Combating climate change could be emerging as a new political fault line in the UK, a Sky Data survey has revealed.
Some 58% of those who voted Labour at the last election said it mattered "a great deal" that the party they support makes tackling the issue a priority - compared to just 30% of their Conservative counterparts.
But it is not just a simple split between parties - it's also split between Remain and Leave voters.
:: Over half of Remainers agreed it mattered a great deal as a policy priority
:: Just over a quarter of Leave voters said they agreed
:: 67% of Leave voters said prioritising tackling climate change mattered only a little or not at all
What the Tories say
For the Conservatives, who are running on a Brexit platform, this means navigating fraught territory.
The party has been accused of not doing enough to tackle the issue, including introducing a moratorium - but not a ban - on fracking, freezing fuel duty, banning onshore wind farms, ending subsidies for solar panels, and approving significant spending on new road building.
Minister of state for environment, food and rural affairs Zac Goldsmith told Sky News the government could be doing more.
He said: "If the science is right, and I believe it is, then we face an emergency.
"And I don't think the collective response of governments around the world, including ours, has been enough, and I would never pretend it is.
"I think we need to continuously do more."
Under the Conservative government the UK became the first major economy to pass a legally binding commitment to get to net zero carbon emissions by 2050. But the Liberal Democrats, Labour and the Green Party have all promised to go further, faster.
Mr Goldsmith said: "I think from the government's point of view, 2050 is the right target. I actually think we could get there sooner, but I don't think we should legislate for it to happen sooner. We just don't know if that's possible."
What the Liberal Democrats say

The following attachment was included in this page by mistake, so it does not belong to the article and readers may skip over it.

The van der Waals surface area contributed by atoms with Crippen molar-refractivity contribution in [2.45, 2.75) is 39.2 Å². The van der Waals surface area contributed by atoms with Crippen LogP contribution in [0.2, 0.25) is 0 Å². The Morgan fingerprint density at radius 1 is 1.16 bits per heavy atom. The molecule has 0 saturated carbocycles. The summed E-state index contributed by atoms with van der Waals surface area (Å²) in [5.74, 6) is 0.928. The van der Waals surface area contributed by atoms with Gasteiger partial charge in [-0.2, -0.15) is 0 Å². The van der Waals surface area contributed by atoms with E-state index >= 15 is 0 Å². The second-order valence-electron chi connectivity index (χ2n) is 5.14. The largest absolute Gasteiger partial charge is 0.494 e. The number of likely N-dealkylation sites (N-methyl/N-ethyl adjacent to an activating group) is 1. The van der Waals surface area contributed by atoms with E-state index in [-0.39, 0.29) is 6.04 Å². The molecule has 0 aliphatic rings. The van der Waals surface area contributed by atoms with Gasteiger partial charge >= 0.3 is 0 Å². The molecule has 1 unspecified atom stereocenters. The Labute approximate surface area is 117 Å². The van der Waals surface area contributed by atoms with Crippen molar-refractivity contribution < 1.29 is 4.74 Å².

The Liberal Democrats have also been accused of not doing enough on climate change. The party has pledged to get to net zero emissions by 2045 but is deeply concerned about bringing people with them.
It is pledging to set up non legally binding citizens' assemblies to help.
Spokeswoman for the environment and climate change Wera Hobhouse said: "Unless we get individuals on board with the difficult transition we need to make - and it needs to be a fair transition - we might get backlash like we have seen over the gilets jaunes in France.
"And we absolutely need to avoid that because that will stop progress.
"I'm absolutely committed to making sure that this doesn't end up in a party political ding dong. This has to become something that we embrace as people together or we are finished."
But it is too late to take the politics out of climate change.
It was an afterthought at the last election, but not anymore.
Now the issue is firmly part of the pitch to voters.
What the Green Party says
The party with the most uncompromising view of what needs to be done is, rather unsurprisingly, the Green Party, which wants to get to net zero carbon emissions by 2030.
Co-leader Jonathan Bartley told Sky News: "The UK needs to transform, it needs to completely transform.
"We need to de-carbonise every sector of the economy, agriculture, industry, energy, transport.
"We said our Green New Deal will cost £91bn a year in terms of borrowing, and another £9bn for the running costs through increasing corporation tax from 18% to 24%.
"It is a very significant increase in government borrowing, but we know that the climate emergency and climate breakdown will cost us far more in the long run.
"We are going to have to spend this money as a country.
"The question is not 'should we spend it?', the question is 'when?'
"At the end of the Second World War we were more in debt as a country as a proportion of GDP than we are today, yet we set up the NHS, we set up the welfare state, we established a new social contract with people, we revolutionised the way our country lived and we can do the same thing today.
"Time and time again, (the Green Party) has set the agenda.
"Where Greens lead, others have followed, and I believe on this, they will also have to follow. There is no choice."